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Unit information: Asymptotics in 2019/20

Please note: Due to alternative arrangements for teaching and assessment in place from 18 March 2020 to mitigate against the restrictions in place due to COVID-19, information shown for 2019/20 may not always be accurate.

Please note: you are viewing unit and programme information for a past academic year. Please see the current academic year for up to date information.

Unit name Asymptotics
Unit code MATHM4700
Credit points 20
Level of study M/7
Teaching block(s) Teaching Block 2 (weeks 13 - 24)
Unit director Professor. Mezzadri
Open unit status Not open

MATH30800 Mathematical Methods



School/department School of Mathematics
Faculty Faculty of Science

Description including Unit Aims

Unit Aims

This unit aims to enhance students' ability to solve the type of equations that arise from applications of mathematics to natural and technological problems by giving a grounding in perturbation techniques. Emphasis is placed on methods of developing asymptotic solutions.

Unit Description

For most equations that arise in modelling applications it is unlikely that exact solutions can be found. Even convergent series approximations are often not available, or they are of limited use if they converge very slowly. Instead, asymptotic expansions can yield good approximations. They are typically divergent if summed to infinity but a few terms can often give excellent and well defined approximations.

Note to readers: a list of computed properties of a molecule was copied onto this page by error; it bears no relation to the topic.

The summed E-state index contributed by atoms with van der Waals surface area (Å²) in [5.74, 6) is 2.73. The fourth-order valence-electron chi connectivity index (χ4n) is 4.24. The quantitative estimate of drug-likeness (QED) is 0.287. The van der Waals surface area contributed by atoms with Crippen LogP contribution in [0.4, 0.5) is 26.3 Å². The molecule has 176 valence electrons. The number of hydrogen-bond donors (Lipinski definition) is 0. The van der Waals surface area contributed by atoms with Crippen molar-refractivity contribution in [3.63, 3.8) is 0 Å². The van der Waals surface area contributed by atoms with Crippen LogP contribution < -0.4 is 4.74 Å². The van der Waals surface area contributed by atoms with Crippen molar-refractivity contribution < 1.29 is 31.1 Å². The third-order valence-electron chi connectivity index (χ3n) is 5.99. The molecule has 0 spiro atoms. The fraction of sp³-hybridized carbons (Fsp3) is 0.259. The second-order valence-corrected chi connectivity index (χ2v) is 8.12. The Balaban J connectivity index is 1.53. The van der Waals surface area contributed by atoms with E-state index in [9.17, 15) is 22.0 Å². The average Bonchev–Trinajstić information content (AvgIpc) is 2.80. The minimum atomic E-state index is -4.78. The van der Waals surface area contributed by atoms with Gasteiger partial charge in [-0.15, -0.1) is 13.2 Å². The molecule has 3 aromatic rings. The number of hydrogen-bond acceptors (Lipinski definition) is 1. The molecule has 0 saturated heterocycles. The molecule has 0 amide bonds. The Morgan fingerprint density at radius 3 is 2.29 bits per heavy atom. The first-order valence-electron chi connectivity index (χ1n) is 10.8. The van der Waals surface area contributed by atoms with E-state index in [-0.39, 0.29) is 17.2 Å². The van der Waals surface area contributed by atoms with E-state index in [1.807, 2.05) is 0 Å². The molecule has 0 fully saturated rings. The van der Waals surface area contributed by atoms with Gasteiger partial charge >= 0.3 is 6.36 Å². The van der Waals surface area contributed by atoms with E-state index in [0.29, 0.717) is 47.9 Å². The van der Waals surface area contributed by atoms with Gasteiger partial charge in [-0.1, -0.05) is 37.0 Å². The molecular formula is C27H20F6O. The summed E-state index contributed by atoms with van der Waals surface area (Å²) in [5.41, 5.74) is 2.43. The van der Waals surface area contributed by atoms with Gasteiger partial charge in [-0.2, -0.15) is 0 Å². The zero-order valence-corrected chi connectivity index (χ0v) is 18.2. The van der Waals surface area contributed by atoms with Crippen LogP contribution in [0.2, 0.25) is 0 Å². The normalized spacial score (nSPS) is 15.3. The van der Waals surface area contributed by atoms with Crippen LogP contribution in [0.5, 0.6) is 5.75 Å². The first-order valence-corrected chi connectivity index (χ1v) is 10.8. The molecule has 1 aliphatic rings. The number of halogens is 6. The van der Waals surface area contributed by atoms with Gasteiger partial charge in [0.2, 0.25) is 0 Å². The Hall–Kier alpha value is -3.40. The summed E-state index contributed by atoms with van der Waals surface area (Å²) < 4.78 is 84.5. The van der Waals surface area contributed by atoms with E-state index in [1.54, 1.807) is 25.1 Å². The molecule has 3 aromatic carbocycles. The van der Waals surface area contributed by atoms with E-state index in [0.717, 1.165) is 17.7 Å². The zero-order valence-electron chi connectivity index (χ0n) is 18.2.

This unit introduces the basic ideas and shows how they can be applied to algebraic and differential equations, and to the evaluation of integrals. Usually some parameter or some coordinate value is small (or large), which leads to an expansion of a solution in this parameter. These perturbation expansions can be well behaved (regular) if the perturbation parameter goes to zero, or they can become singular. Most emphasis is placed on the latter, singular perturbations. Practical problems are used as illustrations. These techniques are especially useful when accurate numerical solutions are hard, or impossible, to obtain.

Relation to Other Units

This unit follows on from Level H/6 Mathematical Methods, and develops further techniques useful throughout applied mathematics.

Intended Learning Outcomes

Learning Objectives

At the end of the unit, the students should be able to take a wide range of mathematical problems and modify the equations in order to find perturbation solutions for at least part of the parameter and coordinate range of interest.

Transferable Skills

Clear logical thinking; problem solving; analysing complex equations, or other mathematical expressions, to obtain the essential ingredients of solutions. Experience in solving a wide range of problems that may be related to other applications.

Teaching Information

The primary content of the course is taught using lectures, with reference to texts and the use of problem sheets to reinforce the material presented. The unit consists of 30 lectures.

Assessment Information

100% Examination.

Raw scores on the examinations will be determined according to the marking scheme written on the examination paper. The marking scheme, indicating the maximum score per question, is a guide to the relative weighting of the questions. Raw scores are moderated as described in the Undergraduate Handbook.

Reading and References


  • Carl M. Bender and Steven A. Orszag, Advanced Mathematical Methods for Scientists and Engineers, McGraw-Hill 1978
  • Norman Bleistein and Richard A. Handelsman Asymptotic Expansions of Integrals, Dover, 1986
  • E.T. Copson, Asymptotic Expansions, Cambridge University Press, 1965
  • E. J. Hinch, Perturbation Methods, Cambridge University Press, 1991
  • J. Kevorkian and J.D. Cole, Multiple Scale and Singular Perturbation Methods ,Springer, 1996
  • C. C. Lin and Lee A. Segel, Mathematics Applied to Deterministic Problems in the Natural Sciences, Macmillan, 1974